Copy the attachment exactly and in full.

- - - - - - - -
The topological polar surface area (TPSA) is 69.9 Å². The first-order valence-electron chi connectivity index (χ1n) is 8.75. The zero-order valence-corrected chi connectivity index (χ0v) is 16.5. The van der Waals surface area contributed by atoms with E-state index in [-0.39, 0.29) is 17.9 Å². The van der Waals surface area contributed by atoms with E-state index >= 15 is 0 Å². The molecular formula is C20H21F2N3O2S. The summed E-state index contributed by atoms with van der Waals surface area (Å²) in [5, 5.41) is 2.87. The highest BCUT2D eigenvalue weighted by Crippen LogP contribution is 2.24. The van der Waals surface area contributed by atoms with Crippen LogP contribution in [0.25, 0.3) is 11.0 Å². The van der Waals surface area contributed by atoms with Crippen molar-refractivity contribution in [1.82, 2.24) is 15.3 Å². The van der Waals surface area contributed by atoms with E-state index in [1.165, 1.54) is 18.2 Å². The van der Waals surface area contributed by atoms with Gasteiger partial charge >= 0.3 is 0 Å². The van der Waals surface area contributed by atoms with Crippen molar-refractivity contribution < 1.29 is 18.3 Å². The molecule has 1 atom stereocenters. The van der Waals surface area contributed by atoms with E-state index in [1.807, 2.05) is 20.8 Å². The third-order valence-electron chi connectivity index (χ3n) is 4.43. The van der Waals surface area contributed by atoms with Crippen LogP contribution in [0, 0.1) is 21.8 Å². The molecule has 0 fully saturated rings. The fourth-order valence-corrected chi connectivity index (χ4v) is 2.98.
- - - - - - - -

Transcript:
The topological polar surface area (TPSA) is 69.9 Å². The first-order valence-electron chi connectivity index (χ1n) is 8.75. The zero-order valence-corrected chi connectivity index (χ0v) is 16.5. The van der Waals surface area contributed by atoms with E-state index in [-0.39, 0.29) is 17.9 Å². The van der Waals surface area contributed by atoms with E-state index >= 15 is 0 Å². The molecular formula is C20H21F2N3O2S. The summed E-state index contributed by atoms with van der Waals surface area (Å²) in [5, 5.41) is 2.87. The highest BCUT2D eigenvalue weighted by Crippen LogP contribution is 2.24. The van der Waals surface area contributed by atoms with Crippen LogP contribution in [0.25, 0.3) is 11.0 Å². The van der Waals surface area contributed by atoms with Crippen molar-refractivity contribution in [1.82, 2.24) is 15.3 Å². The van der Waals surface area contributed by atoms with E-state index in [1.165, 1.54) is 18.2 Å². The van der Waals surface area contributed by atoms with Gasteiger partial charge >= 0.3 is 0 Å². The van der Waals surface area contributed by atoms with Crippen molar-refractivity contribution < 1.29 is 18.3 Å². The molecule has 1 atom stereocenters. The van der Waals surface area contributed by atoms with E-state index in [1.807, 2.05) is 20.8 Å². The third-order valence-electron chi connectivity index (χ3n) is 4.43. The van der Waals surface area contributed by atoms with Crippen LogP contribution in [0, 0.1) is 21.8 Å². The molecule has 0 fully saturated rings. The fourth-order valence-corrected chi connectivity index (χ4v) is 2.98.